Love and Copy Scams

By Kylie Obermeier

Photos by Reid Haithcock

There are a lot of libraries in the Boston municipality. 120, to be exact. You can find just about any book you want.

Except you probably can’t find much on a feminist practice of BDSM or radical parenting styles. You likely can’t find copies of hand-assembled, self-published works that exist in limited quantities. And I am 100 percent certain none of those libraries have a feline angel named Fluffybutt who will knead your lap while you peruse these publications. There’s only one library he calls home.

That would be the Papercut Zine Library, quite possibly (although it’s not technically verifiable) the largest independently-owned, all-volunteer, circulating zine library in the U.S.

A “zine”, short for magazine, is a piece of self-published writing or art, or often a combination of both. Usually it is photocopied, has a small circulation, and is rooted in a D.I.Y. ethos. Papercut’s collection demonstrates the huge range of zine subjects and styles.

Papercut was formed in 2005 by an anarchist collective called the Boston Anti-Authoritarian Movement, but later grew and separated from the group. Since then, it has jumped around to different locations, from the Democracy Center in Cambridge to Lorem Ipsum Books in Cambridge’s Inman Square most recently.

But when Lorem Ipsum went out of business last October, the Papercut team had to quickly find another space to house its collection. Their current location in Allston is acting as a temporary space until they find a more permanent—and ideally independent—space.

“I hate to say it would be legitimizing, but it would be legitimizing to get our own space, get on our own feet,” said Brittany Mitchell, librarian of three years. “We’re keeping our ear to the ground in case something pops up, then we’ll pursue it. This space is giving us the time to find the perfect space.”

Mitchell said that will probably mean a move back to the Cambridge/Somerville area, where she said it’s more affordable and the library has built a loyal member base.

Caption of some sort | Photo courtesy of Reid Haithcock
Papercut Zine library brings joy to customers. | Photo courtesy of Reid Haithcock

No matter where the library lands, anyone can join Papercut’s 1,600 members with a one-time, sliding-scale donation. This enables library-goers to check out four of Papercut’s nearly 16,000 zines for up to four weeks at a time (although currently, circulation is on hold.).

Even if you’ve never picked up a zine, you shouldn’t let that prevent you from checking out the library. While Mitchell admits that the most frequent visitors are “zinesters” (people who make zines), plenty of people not involved in zine culture utilize the library.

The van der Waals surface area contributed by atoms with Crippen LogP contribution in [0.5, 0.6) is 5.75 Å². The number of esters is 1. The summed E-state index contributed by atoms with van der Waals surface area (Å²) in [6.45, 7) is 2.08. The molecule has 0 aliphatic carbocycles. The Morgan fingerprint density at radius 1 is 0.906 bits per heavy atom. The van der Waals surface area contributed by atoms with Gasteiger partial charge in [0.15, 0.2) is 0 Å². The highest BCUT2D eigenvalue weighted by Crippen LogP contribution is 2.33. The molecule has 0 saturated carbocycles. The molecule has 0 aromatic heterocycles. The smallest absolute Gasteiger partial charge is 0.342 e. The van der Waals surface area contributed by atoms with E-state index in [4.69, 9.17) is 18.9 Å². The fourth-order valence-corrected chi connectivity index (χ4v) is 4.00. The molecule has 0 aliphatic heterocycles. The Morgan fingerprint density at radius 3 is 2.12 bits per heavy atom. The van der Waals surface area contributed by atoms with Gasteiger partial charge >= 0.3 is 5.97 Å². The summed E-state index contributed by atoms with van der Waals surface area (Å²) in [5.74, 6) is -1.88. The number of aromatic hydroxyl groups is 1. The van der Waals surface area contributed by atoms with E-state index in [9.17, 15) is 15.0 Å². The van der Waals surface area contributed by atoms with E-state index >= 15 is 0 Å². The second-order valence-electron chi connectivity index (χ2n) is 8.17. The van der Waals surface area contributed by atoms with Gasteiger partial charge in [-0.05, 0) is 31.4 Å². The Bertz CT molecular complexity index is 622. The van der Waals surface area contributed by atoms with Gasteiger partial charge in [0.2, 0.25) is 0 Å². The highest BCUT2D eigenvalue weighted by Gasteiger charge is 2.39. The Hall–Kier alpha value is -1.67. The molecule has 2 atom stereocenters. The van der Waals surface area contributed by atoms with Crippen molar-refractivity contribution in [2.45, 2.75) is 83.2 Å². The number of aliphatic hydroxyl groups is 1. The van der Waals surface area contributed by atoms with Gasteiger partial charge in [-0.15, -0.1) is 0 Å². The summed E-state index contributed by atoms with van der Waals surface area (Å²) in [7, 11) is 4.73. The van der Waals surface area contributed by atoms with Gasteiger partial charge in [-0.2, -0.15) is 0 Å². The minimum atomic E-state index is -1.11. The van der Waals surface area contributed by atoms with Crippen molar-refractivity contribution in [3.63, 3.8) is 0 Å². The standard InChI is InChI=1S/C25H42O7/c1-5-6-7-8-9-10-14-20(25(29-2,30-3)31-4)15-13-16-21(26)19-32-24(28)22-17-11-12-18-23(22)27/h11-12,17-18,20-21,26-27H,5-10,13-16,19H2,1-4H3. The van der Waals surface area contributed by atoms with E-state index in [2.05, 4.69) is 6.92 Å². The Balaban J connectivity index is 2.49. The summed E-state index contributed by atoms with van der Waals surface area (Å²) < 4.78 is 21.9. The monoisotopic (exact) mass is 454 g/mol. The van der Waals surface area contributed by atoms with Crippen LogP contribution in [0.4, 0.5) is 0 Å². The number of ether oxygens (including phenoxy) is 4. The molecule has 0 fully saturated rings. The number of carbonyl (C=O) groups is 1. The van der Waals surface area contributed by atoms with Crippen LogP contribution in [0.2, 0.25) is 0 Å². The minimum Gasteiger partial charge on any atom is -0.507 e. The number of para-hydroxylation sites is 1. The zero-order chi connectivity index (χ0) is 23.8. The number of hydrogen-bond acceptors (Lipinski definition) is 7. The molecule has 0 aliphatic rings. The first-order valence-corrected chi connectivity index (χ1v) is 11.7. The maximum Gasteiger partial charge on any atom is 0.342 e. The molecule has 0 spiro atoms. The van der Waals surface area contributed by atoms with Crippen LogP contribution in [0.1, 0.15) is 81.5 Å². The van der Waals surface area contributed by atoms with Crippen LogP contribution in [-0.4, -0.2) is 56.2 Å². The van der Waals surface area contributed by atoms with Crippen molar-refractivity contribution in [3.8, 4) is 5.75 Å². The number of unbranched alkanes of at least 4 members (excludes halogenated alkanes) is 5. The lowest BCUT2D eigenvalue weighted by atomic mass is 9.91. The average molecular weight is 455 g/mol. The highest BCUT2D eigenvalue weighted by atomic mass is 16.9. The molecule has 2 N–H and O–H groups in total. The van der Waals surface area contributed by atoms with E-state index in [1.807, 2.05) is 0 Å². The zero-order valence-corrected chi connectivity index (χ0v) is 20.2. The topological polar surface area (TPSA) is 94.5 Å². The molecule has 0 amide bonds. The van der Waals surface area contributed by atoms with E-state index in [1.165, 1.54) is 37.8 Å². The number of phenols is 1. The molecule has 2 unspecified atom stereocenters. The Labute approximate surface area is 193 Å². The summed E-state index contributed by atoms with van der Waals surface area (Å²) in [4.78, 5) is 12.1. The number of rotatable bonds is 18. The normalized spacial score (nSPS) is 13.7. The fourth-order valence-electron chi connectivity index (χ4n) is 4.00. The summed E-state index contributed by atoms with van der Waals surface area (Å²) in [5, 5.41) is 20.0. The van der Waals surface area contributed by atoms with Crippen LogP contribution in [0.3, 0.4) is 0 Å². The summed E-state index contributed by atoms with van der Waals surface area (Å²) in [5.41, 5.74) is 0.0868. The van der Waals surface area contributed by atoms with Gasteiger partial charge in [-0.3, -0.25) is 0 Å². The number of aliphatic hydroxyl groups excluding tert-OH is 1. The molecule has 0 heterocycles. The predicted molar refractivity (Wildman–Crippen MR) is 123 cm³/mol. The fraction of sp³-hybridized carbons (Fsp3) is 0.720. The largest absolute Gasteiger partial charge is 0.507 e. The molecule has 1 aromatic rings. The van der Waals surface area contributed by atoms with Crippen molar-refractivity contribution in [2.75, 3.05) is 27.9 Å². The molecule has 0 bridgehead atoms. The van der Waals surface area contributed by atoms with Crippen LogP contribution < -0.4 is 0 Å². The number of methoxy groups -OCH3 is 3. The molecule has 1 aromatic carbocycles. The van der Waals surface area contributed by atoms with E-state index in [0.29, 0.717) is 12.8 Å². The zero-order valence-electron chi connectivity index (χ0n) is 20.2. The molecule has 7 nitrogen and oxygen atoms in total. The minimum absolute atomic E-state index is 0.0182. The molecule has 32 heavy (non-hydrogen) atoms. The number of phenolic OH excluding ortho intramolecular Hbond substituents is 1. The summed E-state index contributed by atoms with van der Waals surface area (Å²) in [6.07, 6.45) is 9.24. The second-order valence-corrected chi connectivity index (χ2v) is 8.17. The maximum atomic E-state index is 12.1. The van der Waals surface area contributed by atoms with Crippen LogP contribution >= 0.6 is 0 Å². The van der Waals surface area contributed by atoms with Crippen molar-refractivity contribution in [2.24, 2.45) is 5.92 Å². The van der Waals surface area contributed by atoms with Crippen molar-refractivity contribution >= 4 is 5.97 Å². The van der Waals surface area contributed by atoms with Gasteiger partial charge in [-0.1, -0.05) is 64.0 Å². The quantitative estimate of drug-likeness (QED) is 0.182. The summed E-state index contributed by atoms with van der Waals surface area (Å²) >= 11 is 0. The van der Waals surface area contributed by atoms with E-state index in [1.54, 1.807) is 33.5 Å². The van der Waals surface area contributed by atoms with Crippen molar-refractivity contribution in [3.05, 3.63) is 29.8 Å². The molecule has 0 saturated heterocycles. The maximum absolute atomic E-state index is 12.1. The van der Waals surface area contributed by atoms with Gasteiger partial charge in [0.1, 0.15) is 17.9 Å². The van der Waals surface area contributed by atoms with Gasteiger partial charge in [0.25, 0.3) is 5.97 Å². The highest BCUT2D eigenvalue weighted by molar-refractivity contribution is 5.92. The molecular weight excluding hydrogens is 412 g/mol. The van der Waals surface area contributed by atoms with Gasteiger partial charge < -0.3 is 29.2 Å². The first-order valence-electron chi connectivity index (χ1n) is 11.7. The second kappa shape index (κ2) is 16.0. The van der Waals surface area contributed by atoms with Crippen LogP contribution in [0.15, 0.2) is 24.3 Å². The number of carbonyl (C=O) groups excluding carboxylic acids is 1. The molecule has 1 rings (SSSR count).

“We also get a lot of people who are older punk parents bringing their kids in,” said Mitchell. “And journalism or creative writing students who are looking for information and resources they can’t find anywhere else.”

To Mitchell, who is a zinester herself, its role as a source for alternative information is one of the things that makes Papercut such an important institution.

“It’s something that comes out of punk culture/D.I.Y. ethos,” she said. “It’s an important resource for the community, especially in a city that’s being constantly regentrified. The library can serve as an intro to radicalism for younger folks and students.”

She added that it can serve as a platform for marginalized groups such as queerfolk and transfolk whose opinions aren’t as welcome in mainstream culture.

The library puts on a fundraiser every year with zine-swapping and readings for the P.O.C. Zine Project, an organization that works to “make zines by people of color easy to find, distribute, and share.”

Another recent event Papercut held was a release for a collaboration zine overseen by Mitchell called House & Home. The cost for attendance was $3 or a batch of cookies.

Papercut always uses a flexible payment approach, including with events like zine workshops and pop-up libraries, which are their main source of income.

“We’ve charged from as little as $1, from other all-volunteer organizations, to $300, from museums like the ICA (Institute of Contemporary Art), which can afford it,” said Mitchell. “We’ve even done some for free.”

Mitchell hopes they can do that more often. She’s made it her personal mission to get more grants from groups like the Somerville Arts Council, so Papercut can more frequently offer services free of charge. She also hopes it will enable the library to thrive long into the future.

At the very least, the Papercut team can celebrate everything they’ve already accomplished thus far when the library reaches its 10th anniversary this May. Mitchell’s words bursted out in a passionate gush as she reflected on Papercut’s history, and the possibility of it ever coming to an end.

“We have such a legacy of punk and anarchist history,” she said. “We’ve been around for a decade. I think it’s a testament to the way the community has supported us, and we’ve supported the community. It would be terrible to see Papercut ever go by the wayside.”


If you’re interested in visiting Papercut Zine Library, they’d prefer you contact them for their address via email ( or text/calls (617-871-9463). More information can also be found on their website.



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